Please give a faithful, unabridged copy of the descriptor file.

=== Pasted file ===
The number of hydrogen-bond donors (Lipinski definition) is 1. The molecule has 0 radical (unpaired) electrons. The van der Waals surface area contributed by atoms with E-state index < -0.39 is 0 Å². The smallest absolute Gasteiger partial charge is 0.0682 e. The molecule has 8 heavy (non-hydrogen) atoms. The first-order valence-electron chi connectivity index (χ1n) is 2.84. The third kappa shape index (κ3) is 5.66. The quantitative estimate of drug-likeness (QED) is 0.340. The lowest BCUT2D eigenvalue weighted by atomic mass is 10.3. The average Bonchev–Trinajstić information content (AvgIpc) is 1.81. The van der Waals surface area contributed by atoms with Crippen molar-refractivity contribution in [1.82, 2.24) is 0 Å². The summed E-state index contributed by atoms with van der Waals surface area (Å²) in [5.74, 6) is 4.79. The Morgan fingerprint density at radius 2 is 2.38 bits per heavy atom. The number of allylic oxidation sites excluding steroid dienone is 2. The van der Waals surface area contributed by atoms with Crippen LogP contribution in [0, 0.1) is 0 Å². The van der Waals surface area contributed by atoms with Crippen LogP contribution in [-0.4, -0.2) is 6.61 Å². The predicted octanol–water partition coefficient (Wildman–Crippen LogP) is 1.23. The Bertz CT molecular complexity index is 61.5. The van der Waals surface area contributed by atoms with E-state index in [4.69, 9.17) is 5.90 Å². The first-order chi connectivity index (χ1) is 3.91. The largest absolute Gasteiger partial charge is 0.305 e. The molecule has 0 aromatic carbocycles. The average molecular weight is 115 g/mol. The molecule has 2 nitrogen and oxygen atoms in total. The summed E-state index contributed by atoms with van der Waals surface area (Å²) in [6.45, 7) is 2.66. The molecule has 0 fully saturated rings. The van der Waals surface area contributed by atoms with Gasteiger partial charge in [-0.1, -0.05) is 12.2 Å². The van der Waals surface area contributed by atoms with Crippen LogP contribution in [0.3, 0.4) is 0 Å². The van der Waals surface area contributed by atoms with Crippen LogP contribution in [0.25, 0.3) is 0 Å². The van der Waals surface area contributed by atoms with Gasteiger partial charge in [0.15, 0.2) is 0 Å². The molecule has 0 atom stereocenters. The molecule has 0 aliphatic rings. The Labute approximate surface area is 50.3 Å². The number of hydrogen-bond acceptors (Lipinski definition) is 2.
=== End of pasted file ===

The number of hydrogen-bond donors (Lipinski definition) is 1. The molecule has 0 radical (unpaired) electrons. The van der Waals surface area contributed by atoms with E-state index < -0.39 is 0 Å². The smallest absolute Gasteiger partial charge is 0.0682 e. The molecule has 8 heavy (non-hydrogen) atoms. The first-order valence-electron chi connectivity index (χ1n) is 2.84. The third kappa shape index (κ3) is 5.66. The quantitative estimate of drug-likeness (QED) is 0.340. The lowest BCUT2D eigenvalue weighted by atomic mass is 10.3. The average Bonchev–Trinajstić information content (AvgIpc) is 1.81. The van der Waals surface area contributed by atoms with Crippen molar-refractivity contribution in [1.82, 2.24) is 0 Å². The summed E-state index contributed by atoms with van der Waals surface area (Å²) in [5.74, 6) is 4.79. The Morgan fingerprint density at radius 2 is 2.38 bits per heavy atom. The number of allylic oxidation sites excluding steroid dienone is 2. The van der Waals surface area contributed by atoms with Crippen LogP contribution in [0, 0.1) is 0 Å². The van der Waals surface area contributed by atoms with Crippen LogP contribution in [-0.4, -0.2) is 6.61 Å². The predicted octanol–water partition coefficient (Wildman–Crippen LogP) is 1.23. The Bertz CT molecular complexity index is 61.5. The van der Waals surface area contributed by atoms with E-state index in [4.69, 9.17) is 5.90 Å². The first-order chi connectivity index (χ1) is 3.91. The largest absolute Gasteiger partial charge is 0.305 e. The molecule has 0 aromatic carbocycles. The average molecular weight is 115 g/mol. The molecule has 2 nitrogen and oxygen atoms in total. The summed E-state index contributed by atoms with van der Waals surface area (Å²) in [6.45, 7) is 2.66. The molecule has 0 fully saturated rings. The van der Waals surface area contributed by atoms with Gasteiger partial charge in [-0.1, -0.05) is 12.2 Å². The van der Waals surface area contributed by atoms with Crippen LogP contribution in [0.3, 0.4) is 0 Å². The van der Waals surface area contributed by atoms with Crippen LogP contribution in [0.25, 0.3) is 0 Å². The van der Waals surface area contributed by atoms with Gasteiger partial charge in [0.15, 0.2) is 0 Å². The molecule has 0 atom stereocenters. The molecule has 0 aliphatic rings. The Labute approximate surface area is 50.3 Å². The number of hydrogen-bond acceptors (Lipinski definition) is 2.